The computer should just always be listening for potential commands within the context of whatever the user is doing.
In the past few months, the world has been bombarded by smartwatch launches. Ever since Android Wear was announced in March, more and more OEMs have been releasing their interpretation of what a computer on your wrist will look like. Even Apple, famous for waiting until a technology has been perfected before releasing it to consumers, jumped on the bandwagon this month with the introduction of the Apple Watch. Despite all the promise of these devices, there is one key aspect that is crippling their potential- battery life.
The Moto 360, the watch that Android enthusiasts (myself included) have been clamoring for, clocks in at 12 hours of battery life. The device that’s supposed to replace your watch, an iconic piece of jewelry that can last a lifetime, needs to be charged twice a day if you plan on going out at night. Even the larger LG G Watch and Samsung Gear Live clock out at around 36 hours and 24 hours, respectively. Apple hasn’t officially disclosed its watch’s expected battery life but leaks indicate it will be roughly a day. The industry has settled on the expectation that these devices will need to be removed and charged alongside the consumer’s smartphone every night.
It’s not as if these established companies couldn’t produce a watch capable of lasting longer. Pebble, originally funded by Kickstarter, was one of the first modern smartwatches introduced and gets 5-7 days of usage before needing a charge. Using a low powered LCD display means tradeoffs: the display is not a touchscreen and it only shows black and white images. Despite these shortcomings the smartwatch enables the same functionality as Android Wear and Apple wearables, displaying persistent notifications and allowing users to interact with pebble-optimized applications. Many tech pundits reason that larger smartwatch makers have made the right decision by sacrificing battery life to ensure the first generation products are stylish and affordable.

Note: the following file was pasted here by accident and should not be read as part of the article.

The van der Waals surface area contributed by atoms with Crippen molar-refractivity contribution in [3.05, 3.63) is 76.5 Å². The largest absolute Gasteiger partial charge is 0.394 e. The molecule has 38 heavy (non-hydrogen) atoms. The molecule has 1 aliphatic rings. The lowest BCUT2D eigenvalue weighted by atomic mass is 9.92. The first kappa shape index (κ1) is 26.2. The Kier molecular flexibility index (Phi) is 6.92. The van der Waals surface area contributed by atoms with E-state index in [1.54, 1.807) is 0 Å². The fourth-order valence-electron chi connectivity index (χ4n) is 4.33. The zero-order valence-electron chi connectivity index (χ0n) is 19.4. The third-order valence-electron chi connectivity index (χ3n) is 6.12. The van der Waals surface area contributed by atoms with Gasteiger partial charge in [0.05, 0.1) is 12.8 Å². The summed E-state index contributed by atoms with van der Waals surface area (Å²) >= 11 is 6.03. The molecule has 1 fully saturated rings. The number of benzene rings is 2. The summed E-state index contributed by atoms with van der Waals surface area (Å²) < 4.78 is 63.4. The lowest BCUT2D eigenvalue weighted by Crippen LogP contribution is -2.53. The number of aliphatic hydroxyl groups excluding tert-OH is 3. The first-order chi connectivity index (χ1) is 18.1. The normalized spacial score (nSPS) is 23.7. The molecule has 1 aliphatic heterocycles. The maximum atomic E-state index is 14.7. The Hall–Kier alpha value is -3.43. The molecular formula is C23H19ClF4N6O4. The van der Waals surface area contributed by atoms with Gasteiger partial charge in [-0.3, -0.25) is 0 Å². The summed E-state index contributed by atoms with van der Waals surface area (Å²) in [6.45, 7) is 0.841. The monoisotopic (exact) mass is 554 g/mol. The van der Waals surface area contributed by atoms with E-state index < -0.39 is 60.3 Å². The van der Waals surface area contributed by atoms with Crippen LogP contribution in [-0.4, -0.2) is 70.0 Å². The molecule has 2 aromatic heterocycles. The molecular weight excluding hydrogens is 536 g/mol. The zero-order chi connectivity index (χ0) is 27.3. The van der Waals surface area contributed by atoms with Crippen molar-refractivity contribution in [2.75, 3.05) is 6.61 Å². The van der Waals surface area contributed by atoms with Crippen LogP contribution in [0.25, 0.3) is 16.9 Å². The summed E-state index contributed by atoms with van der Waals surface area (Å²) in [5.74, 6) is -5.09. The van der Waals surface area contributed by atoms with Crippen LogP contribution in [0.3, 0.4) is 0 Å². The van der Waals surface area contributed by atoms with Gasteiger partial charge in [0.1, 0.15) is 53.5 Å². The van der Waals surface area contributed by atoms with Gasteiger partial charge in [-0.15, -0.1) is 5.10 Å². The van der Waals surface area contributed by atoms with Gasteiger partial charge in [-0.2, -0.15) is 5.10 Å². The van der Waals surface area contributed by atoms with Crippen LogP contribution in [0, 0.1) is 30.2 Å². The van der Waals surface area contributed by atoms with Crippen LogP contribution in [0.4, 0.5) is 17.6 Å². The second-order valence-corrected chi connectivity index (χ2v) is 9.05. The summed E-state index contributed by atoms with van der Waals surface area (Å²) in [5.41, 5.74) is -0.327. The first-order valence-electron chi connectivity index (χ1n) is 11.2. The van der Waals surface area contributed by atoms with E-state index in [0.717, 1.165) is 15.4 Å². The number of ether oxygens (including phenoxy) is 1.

This obsession with functionality and form over longevity is an industry trend that has been brought over from smartphones. For years we have seen exponential growth in the computing power of smartphones and minor to non-existent gains in battery life. The original iPhone got 8 hours of talk time. Six years later the iPhone 5S has increased this number to 10 hours. The popularity of phablets, or tablet-sized smartphones, has exploded, partially because the larger displays give manufacturers room to pack comparatively sized batteries in the device. Those 10 hours of talk time leap to 24 hours with the iPhone 6 Plus, Apple’s new 5.5 inch offering.
Substantially increasing the size of phones to improve battery life exemplifies an issue the tech industry has struggled with for decades: battery technology is not advancing as fast as processor speed or memory capacity. The chart on the bottom diagrams the problem: while the rest of computing continues to follow Moore’s law, battery capacity has stayed stagnant for most of the information revolution (this chart stops at 2002 but the trend continues to this day). To counter act the issues facing smaller mobile devices other aspects of the phone have been redesigned and reimagined to consume less power. Intel, seeing the advantage low power CPU makers like AMD were having in the mobile space, redid their product pipeline to ensure they were introducing mobile friendly computing power. Other promising technologies, like Bluetooth, are now finally gaining traction after being redesigned to sip less of gadget’s batteries.
These types of improvements have made a considerable impact on our electronics; new devices can leverage faster processors without worrying about reduced battery life. But until new breakthroughs fundamentally change the way we store power, electronics will be held back from their true potential. OEMs see device longevity as a second class feature set and continue to prioritize speed and width. If a company can figure out how to bump up those critical specs and provide an exponential increase to battery life the mobile hardware space will drastically change forever.
It wants to get to a place where it is the one application that everyone in your company runs all the time, no matter what else they are doing. It wants to end interoffice email. It wants to be the next Microsoft